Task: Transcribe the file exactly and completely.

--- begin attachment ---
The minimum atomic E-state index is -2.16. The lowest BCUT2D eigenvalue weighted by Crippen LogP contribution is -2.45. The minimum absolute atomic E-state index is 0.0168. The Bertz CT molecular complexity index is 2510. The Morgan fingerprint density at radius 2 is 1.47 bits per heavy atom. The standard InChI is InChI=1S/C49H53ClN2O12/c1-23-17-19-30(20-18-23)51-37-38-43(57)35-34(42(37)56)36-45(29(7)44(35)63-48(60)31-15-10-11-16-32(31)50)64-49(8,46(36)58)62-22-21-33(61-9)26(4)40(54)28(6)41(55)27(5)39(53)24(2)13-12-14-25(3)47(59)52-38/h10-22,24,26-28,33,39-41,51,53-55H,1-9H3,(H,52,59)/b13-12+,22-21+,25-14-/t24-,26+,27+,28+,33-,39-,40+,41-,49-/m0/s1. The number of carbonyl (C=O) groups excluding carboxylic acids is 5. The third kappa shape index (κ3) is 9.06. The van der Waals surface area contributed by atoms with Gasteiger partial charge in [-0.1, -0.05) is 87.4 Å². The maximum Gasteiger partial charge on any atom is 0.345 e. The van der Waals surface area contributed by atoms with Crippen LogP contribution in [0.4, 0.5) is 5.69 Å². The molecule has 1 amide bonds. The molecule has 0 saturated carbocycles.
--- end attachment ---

The minimum atomic E-state index is -2.16. The lowest BCUT2D eigenvalue weighted by Crippen LogP contribution is -2.45. The minimum absolute atomic E-state index is 0.0168. The Bertz CT molecular complexity index is 2510. The Morgan fingerprint density at radius 2 is 1.47 bits per heavy atom. The standard InChI is InChI=1S/C49H53ClN2O12/c1-23-17-19-30(20-18-23)51-37-38-43(57)35-34(42(37)56)36-45(29(7)44(35)63-48(60)31-15-10-11-16-32(31)50)64-49(8,46(36)58)62-22-21-33(61-9)26(4)40(54)28(6)41(55)27(5)39(53)24(2)13-12-14-25(3)47(59)52-38/h10-22,24,26-28,33,39-41,51,53-55H,1-9H3,(H,52,59)/b13-12+,22-21+,25-14-/t24-,26+,27+,28+,33-,39-,40+,41-,49-/m0/s1. The number of carbonyl (C=O) groups excluding carboxylic acids is 5. The third kappa shape index (κ3) is 9.06. The van der Waals surface area contributed by atoms with Gasteiger partial charge in [-0.1, -0.05) is 87.4 Å². The maximum Gasteiger partial charge on any atom is 0.345 e. The van der Waals surface area contributed by atoms with Crippen LogP contribution in [0.4, 0.5) is 5.69 Å². The molecule has 1 amide bonds. The molecule has 0 saturated carbocycles.